Participants were asked to indicate the date that they saw the film, their ethnicity (‘Please describe your cultural background’), age, height, weight, level of education, and the number of children that they had (if any). The online questionnaire consisted of a range of pre-existing, standardized measures that were designed for a larger study, and took approximately 20 min to complete. The order of the standardized scale presentation was consistent across all participants and was not randomized. Other scales asking about role modelling of body image behavior, and postpartum body image (for mothers only), media consumption, and physical activity participation were included in the larger questionnaire (see Additional file 1), but were not analysed for this research. Participants were not remunerated or compensated for their participation in the study, and there was no participant debriefing beyond thanking them for their participation, and the provision of referral details to counselling or helplines to be used if the study had raised any concerns.

Open-ended questions

Participants were asked to respond to three open-ended questions about their perceptions of the film’s impact: “Tell us your thoughts about the film?”; “What difference (if any) has seeing the film made to your life?” and “What sort of changes (if any) have you made to your life since seeing the film?”

Positive body image

Positive body image was assessed using the Body Appreciation Scale-2 [BAS-2] [31]. This 10-item measure assesses participant’s acceptance of, positive attitudes toward, and respect for their bodies (e.g., I feel love for my body), according to their response on a 5-point scale (never-always), and has been validated and reworded for use with both male and female populations with high internal consistency (α =0.97) [31]. High scores indicate higher levels of body appreciation (scores range from 10 to 50). The BAS-2 indicated high internal consistency within the current sample (α = .956).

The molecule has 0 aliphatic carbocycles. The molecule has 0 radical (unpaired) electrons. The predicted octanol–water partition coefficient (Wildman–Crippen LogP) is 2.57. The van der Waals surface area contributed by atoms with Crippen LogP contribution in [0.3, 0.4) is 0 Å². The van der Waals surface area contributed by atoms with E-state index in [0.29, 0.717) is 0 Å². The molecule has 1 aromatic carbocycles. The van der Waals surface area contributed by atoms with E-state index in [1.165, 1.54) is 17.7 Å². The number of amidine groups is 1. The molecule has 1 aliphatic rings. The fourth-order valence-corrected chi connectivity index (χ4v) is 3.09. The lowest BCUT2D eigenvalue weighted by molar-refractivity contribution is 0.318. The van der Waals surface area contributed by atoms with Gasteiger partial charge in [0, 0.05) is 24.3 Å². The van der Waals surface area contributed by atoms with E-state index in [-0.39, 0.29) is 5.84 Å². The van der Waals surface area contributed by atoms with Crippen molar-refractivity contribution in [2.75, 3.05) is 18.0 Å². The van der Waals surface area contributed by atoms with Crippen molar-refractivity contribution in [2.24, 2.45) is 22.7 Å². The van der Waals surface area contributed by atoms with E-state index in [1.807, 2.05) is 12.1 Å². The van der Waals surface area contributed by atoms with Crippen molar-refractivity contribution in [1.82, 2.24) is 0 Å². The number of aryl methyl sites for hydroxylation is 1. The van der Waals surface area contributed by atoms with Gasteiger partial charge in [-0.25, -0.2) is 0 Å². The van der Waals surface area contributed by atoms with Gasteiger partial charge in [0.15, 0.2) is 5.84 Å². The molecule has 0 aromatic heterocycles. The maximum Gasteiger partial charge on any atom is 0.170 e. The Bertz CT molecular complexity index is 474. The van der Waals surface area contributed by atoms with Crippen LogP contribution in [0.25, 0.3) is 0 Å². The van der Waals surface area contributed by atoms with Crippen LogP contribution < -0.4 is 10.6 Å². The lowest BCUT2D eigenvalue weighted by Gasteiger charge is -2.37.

Internalization of the thin ideal

We measured internalization of the thin ideal using the Ideal-Body Stereotyping- Revised [32]. This six-item measure asks participants to indicate the extent to which they agree that certain female body types/shapes are attractive (e.g., Slender women are more attractive) on a 5-point scale from strongly disagree to strongly agree. Higher scores reflect higher internalization of the thin ideal. Good internal consistency was observed for this measure in the present study (α = .874).

Self-objectification

Self-objectification was assessed using the Self-Objectification Questionnaire [30], which asks participants to rank a list of five appearance (e.g., sex appeal, weight) and five competence-based (e.g., energy level, physical fitness) body attributes according to how important each of them are to their physical self-concept. Scores were computed according to the original author’s instructions by summing the ranks for the appearance and competence based attributes respectively, and then creating a difference score, so scores range from − 25 to 25 [30]. Higher scores reflect a greater focus on appearance, and therefore higher levels of self-objectification [30]. Cronbach’s alpha is not possible to calculate as this is a rank-order scale.

Body shame

Body shame was assessed using the Body Shame subscale from the Objectified Body Consciousness Questionnaire. This 8-item scale (e.g., When I can’t control my weight, I feel like there must be something wrong with me) asks a range of questions relating to how participants feel about themselves in relation to their weight and appearance, with responses on a 7-point scale (strongly disagree-strongly agree). High scores on this measure indicate higher levels of body shame, and indicate that participants feel like they are a bad person if they do not conform to societal expectations of their bodies [33]. In the current sample, the measure indicated adequate reliability (α = .685).

Dietary restraint

Dieting behavior was assessed using the 10-item Dietary Restraint subscale of the Dutch Eating Behavior Questionnaire [34]. This widely used scale asks participants to respond to items such as “when you have eaten too much, do you eat less than usual the following days” on a 5-point scale (never-very often). High scores indicate higher levels of dietary restraint. This scale has acceptable internal consistency (α = .95) and test–retest reliability (r = .82) and has been found to correlate negatively with observed caloric intake in the natural environment [32, 34]. The measure indicated high internal consistency in the current study sample (α = .928).

Data analysis procedures for the open-ended data utilized established protocols [35]. Two researchers familiarized themselves with the data. They independently generated codes for the first 50 responses to each question. They compared, discussed, and refined the codes until they reached agreement on the coding framework. A further two different independent researchers then coded responses to all questions. Kappas were calculated for inter-rater agreement and the coding was revised until acceptable agreement (> 0.7) was reached across all data, by highlighting discrepancies and discussing these until agreement was reached between the two coders. Content analysis was conducted across codes to generate response frequencies.